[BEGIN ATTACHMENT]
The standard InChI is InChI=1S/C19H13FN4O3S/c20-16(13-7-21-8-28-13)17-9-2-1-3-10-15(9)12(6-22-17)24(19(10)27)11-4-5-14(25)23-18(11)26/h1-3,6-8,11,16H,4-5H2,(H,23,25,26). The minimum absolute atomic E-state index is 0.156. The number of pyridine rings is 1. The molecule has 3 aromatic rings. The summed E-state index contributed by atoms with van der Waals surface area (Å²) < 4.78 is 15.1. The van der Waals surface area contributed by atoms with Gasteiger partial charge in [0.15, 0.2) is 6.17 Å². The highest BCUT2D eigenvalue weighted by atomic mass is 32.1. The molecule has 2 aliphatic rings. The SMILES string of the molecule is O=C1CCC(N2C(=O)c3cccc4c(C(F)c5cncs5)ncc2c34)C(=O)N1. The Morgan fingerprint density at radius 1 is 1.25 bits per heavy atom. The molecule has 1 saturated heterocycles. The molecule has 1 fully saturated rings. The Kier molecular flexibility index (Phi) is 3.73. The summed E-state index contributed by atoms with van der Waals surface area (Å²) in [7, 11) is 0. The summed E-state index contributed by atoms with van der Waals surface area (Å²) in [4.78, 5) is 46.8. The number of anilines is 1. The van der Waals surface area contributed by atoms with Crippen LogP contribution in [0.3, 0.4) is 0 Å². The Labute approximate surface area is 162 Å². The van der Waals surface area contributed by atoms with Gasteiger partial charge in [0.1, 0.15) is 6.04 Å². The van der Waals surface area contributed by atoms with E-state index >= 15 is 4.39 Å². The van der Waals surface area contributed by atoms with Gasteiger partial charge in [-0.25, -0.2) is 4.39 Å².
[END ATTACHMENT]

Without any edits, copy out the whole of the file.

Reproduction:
The standard InChI is InChI=1S/C19H13FN4O3S/c20-16(13-7-21-8-28-13)17-9-2-1-3-10-15(9)12(6-22-17)24(19(10)27)11-4-5-14(25)23-18(11)26/h1-3,6-8,11,16H,4-5H2,(H,23,25,26). The minimum absolute atomic E-state index is 0.156. The number of pyridine rings is 1. The molecule has 3 aromatic rings. The summed E-state index contributed by atoms with van der Waals surface area (Å²) < 4.78 is 15.1. The van der Waals surface area contributed by atoms with Gasteiger partial charge in [0.15, 0.2) is 6.17 Å². The highest BCUT2D eigenvalue weighted by atomic mass is 32.1. The molecule has 2 aliphatic rings. The SMILES string of the molecule is O=C1CCC(N2C(=O)c3cccc4c(C(F)c5cncs5)ncc2c34)C(=O)N1. The Morgan fingerprint density at radius 1 is 1.25 bits per heavy atom. The molecule has 1 saturated heterocycles. The molecule has 1 fully saturated rings. The Kier molecular flexibility index (Phi) is 3.73. The summed E-state index contributed by atoms with van der Waals surface area (Å²) in [7, 11) is 0. The summed E-state index contributed by atoms with van der Waals surface area (Å²) in [4.78, 5) is 46.8. The number of anilines is 1. The van der Waals surface area contributed by atoms with Crippen LogP contribution in [0.3, 0.4) is 0 Å². The Labute approximate surface area is 162 Å². The van der Waals surface area contributed by atoms with Gasteiger partial charge in [0.1, 0.15) is 6.04 Å². The van der Waals surface area contributed by atoms with E-state index >= 15 is 4.39 Å². The van der Waals surface area contributed by atoms with Gasteiger partial charge in [-0.25, -0.2) is 4.39 Å².